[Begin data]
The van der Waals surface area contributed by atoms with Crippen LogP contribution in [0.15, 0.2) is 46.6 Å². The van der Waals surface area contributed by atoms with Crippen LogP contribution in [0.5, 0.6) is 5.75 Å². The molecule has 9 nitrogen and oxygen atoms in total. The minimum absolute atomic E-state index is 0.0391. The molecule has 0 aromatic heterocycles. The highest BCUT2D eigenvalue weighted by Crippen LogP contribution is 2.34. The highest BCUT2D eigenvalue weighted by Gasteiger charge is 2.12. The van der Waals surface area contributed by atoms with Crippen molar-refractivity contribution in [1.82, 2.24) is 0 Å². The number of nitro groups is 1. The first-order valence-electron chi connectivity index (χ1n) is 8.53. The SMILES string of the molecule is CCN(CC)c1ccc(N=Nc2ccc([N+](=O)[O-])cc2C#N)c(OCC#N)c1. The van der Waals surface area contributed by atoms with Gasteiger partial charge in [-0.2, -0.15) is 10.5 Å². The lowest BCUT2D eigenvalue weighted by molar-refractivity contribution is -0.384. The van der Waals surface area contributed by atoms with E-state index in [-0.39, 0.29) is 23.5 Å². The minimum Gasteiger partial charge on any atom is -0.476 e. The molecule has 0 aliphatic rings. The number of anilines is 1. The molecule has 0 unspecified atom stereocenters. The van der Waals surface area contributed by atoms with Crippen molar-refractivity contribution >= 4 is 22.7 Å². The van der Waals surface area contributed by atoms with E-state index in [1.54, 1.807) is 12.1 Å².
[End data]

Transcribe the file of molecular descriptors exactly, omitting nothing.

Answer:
The van der Waals surface area contributed by atoms with Crippen LogP contribution in [0.15, 0.2) is 46.6 Å². The van der Waals surface area contributed by atoms with Crippen LogP contribution in [0.5, 0.6) is 5.75 Å². The molecule has 9 nitrogen and oxygen atoms in total. The minimum absolute atomic E-state index is 0.0391. The molecule has 0 aromatic heterocycles. The highest BCUT2D eigenvalue weighted by Crippen LogP contribution is 2.34. The highest BCUT2D eigenvalue weighted by Gasteiger charge is 2.12. The van der Waals surface area contributed by atoms with Crippen molar-refractivity contribution in [1.82, 2.24) is 0 Å². The number of nitro groups is 1. The first-order valence-electron chi connectivity index (χ1n) is 8.53. The SMILES string of the molecule is CCN(CC)c1ccc(N=Nc2ccc([N+](=O)[O-])cc2C#N)c(OCC#N)c1. The van der Waals surface area contributed by atoms with Gasteiger partial charge in [-0.2, -0.15) is 10.5 Å². The lowest BCUT2D eigenvalue weighted by molar-refractivity contribution is -0.384. The van der Waals surface area contributed by atoms with E-state index in [-0.39, 0.29) is 23.5 Å². The minimum Gasteiger partial charge on any atom is -0.476 e. The molecule has 0 aliphatic rings. The number of anilines is 1. The molecule has 0 unspecified atom stereocenters. The van der Waals surface area contributed by atoms with Crippen molar-refractivity contribution >= 4 is 22.7 Å². The van der Waals surface area contributed by atoms with E-state index in [1.54, 1.807) is 12.1 Å².